Torture. Rendition. Secret Prisons. — Real Americans do not torture. Real Americans do not kidnap so others can torture for us. Real Americans support timely public trials with juries, not military kangaroo tribunals. Real Americans should ensure that torture, renditions, and secret prisons are ended, and the people who committed crimes, such as torture, kidnap, and secretly imprison, are brought to justice.

George Phillies is a candidate for the Libertarian Party’s 2008 presidential nomination. His campaign web site is located at As a matter of course, Rational Review will publish, unedited, the submissions of libertarian presidential candidates. For more information, or for assistance, contact us at

Filed under: Guest Columns

Phillies 2008: A sensible defense policy
Posted on 08.09.07 by George Phillies

The Cold War is over. Bring home the army that defends Europe against the Soviet Union. World War II is over. Bring home our post-war garrisons. Transform the National Guard into state defense forces not available for overseas service, as the law currently allows. Only a Libertarian will bring our men and women home.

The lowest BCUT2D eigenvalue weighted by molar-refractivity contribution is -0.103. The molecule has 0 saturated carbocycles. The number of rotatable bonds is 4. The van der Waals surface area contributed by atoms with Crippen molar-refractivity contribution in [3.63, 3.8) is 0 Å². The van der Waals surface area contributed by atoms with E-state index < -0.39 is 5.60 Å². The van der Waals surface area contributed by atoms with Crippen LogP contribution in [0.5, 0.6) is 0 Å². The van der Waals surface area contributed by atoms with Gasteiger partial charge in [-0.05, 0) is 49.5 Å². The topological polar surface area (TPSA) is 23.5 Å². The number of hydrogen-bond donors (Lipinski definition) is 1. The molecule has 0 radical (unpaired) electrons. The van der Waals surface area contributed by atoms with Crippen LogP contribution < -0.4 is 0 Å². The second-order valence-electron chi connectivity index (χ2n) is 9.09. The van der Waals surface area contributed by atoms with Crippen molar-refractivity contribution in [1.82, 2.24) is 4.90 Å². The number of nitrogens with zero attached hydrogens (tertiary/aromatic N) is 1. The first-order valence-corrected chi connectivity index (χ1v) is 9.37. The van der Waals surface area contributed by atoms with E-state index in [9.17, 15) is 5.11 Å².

We have the best navy in the world. We maintain a huge Atlantic fleet, when no hostile nations border the Atlantic. We build the world’s finest amphibious landing ships, which are only useful for launching invasions. We aren’t planning any. We should right-size our armed forces to an order of battle matching the threats we face. Only a Libertarian President will
right-size our military.

Finding Mr. Bin Laden is a job for spies and special forces, not a job for tank divisions. The Afghan people have been governing themselves for hundreds of years. They will not long tolerate foreign occupation. Only a Libertarian President will give the Bin Laden problem to the right people.

The real foundation of our national security is our technology and industry. They let us deploy real defenses against real threats. Resources spent by our standing military are resources extracted from our industrialists and farmers and educators. When we spend our resources on a pointlessly large military, we weaken the foundation of our national security. Only a Libertarian President will strengthen our national security by right-sizing defense spending.

George Phillies is a candidate for the Libertarian Party’s 2008 presidential nomination. His campaign web site is located at As a matter of course, Rational Review will publish, unedited, the submissions of libertarian presidential candidates. For more information, or for assistance, contact us at

Filed under: Guest Columns